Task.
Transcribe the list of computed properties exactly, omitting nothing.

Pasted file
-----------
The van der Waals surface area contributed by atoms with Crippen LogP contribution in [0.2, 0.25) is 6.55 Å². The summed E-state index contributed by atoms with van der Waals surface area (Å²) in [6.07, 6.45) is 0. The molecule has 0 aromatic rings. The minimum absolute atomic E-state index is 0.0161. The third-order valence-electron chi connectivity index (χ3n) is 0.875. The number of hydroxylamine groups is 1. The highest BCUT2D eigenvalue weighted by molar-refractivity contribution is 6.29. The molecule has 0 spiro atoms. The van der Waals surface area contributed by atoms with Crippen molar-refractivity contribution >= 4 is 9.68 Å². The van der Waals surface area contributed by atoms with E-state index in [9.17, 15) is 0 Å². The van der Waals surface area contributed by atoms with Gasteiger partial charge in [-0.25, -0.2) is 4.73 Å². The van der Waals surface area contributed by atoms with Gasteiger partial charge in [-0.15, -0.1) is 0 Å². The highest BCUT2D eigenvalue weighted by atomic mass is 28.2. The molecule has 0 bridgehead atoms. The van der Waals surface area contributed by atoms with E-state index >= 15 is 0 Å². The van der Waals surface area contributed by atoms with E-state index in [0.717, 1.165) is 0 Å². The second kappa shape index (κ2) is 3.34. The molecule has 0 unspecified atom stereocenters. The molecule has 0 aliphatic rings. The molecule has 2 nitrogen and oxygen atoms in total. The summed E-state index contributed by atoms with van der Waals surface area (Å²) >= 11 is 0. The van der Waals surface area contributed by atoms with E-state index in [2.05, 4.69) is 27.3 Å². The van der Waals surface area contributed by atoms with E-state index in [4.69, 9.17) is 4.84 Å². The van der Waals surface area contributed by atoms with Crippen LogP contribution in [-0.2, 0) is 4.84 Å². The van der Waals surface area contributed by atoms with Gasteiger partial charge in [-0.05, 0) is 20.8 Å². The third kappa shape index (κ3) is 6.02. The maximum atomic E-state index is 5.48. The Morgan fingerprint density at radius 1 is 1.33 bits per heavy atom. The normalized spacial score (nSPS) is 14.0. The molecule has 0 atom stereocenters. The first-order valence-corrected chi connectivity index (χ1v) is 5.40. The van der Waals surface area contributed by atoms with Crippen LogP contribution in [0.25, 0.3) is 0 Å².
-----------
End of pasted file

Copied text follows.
The van der Waals surface area contributed by atoms with Crippen LogP contribution in [0.2, 0.25) is 6.55 Å². The summed E-state index contributed by atoms with van der Waals surface area (Å²) in [6.07, 6.45) is 0. The molecule has 0 aromatic rings. The minimum absolute atomic E-state index is 0.0161. The third-order valence-electron chi connectivity index (χ3n) is 0.875. The number of hydroxylamine groups is 1. The highest BCUT2D eigenvalue weighted by molar-refractivity contribution is 6.29. The molecule has 0 spiro atoms. The van der Waals surface area contributed by atoms with Crippen molar-refractivity contribution >= 4 is 9.68 Å². The van der Waals surface area contributed by atoms with E-state index in [9.17, 15) is 0 Å². The van der Waals surface area contributed by atoms with Gasteiger partial charge in [-0.25, -0.2) is 4.73 Å². The van der Waals surface area contributed by atoms with Gasteiger partial charge in [-0.15, -0.1) is 0 Å². The highest BCUT2D eigenvalue weighted by atomic mass is 28.2. The molecule has 0 bridgehead atoms. The van der Waals surface area contributed by atoms with E-state index >= 15 is 0 Å². The van der Waals surface area contributed by atoms with E-state index in [0.717, 1.165) is 0 Å². The second kappa shape index (κ2) is 3.34. The molecule has 0 unspecified atom stereocenters. The molecule has 0 aliphatic rings. The molecule has 2 nitrogen and oxygen atoms in total. The summed E-state index contributed by atoms with van der Waals surface area (Å²) >= 11 is 0. The van der Waals surface area contributed by atoms with E-state index in [2.05, 4.69) is 27.3 Å². The van der Waals surface area contributed by atoms with E-state index in [4.69, 9.17) is 4.84 Å². The van der Waals surface area contributed by atoms with Crippen LogP contribution in [-0.2, 0) is 4.84 Å². The van der Waals surface area contributed by atoms with Gasteiger partial charge in [-0.05, 0) is 20.8 Å². The third kappa shape index (κ3) is 6.02. The maximum atomic E-state index is 5.48. The Morgan fingerprint density at radius 1 is 1.33 bits per heavy atom. The normalized spacial score (nSPS) is 14.0. The molecule has 0 atom stereocenters. The first-order valence-corrected chi connectivity index (χ1v) is 5.40. The van der Waals surface area contributed by atoms with Crippen LogP contribution in [0.25, 0.3) is 0 Å².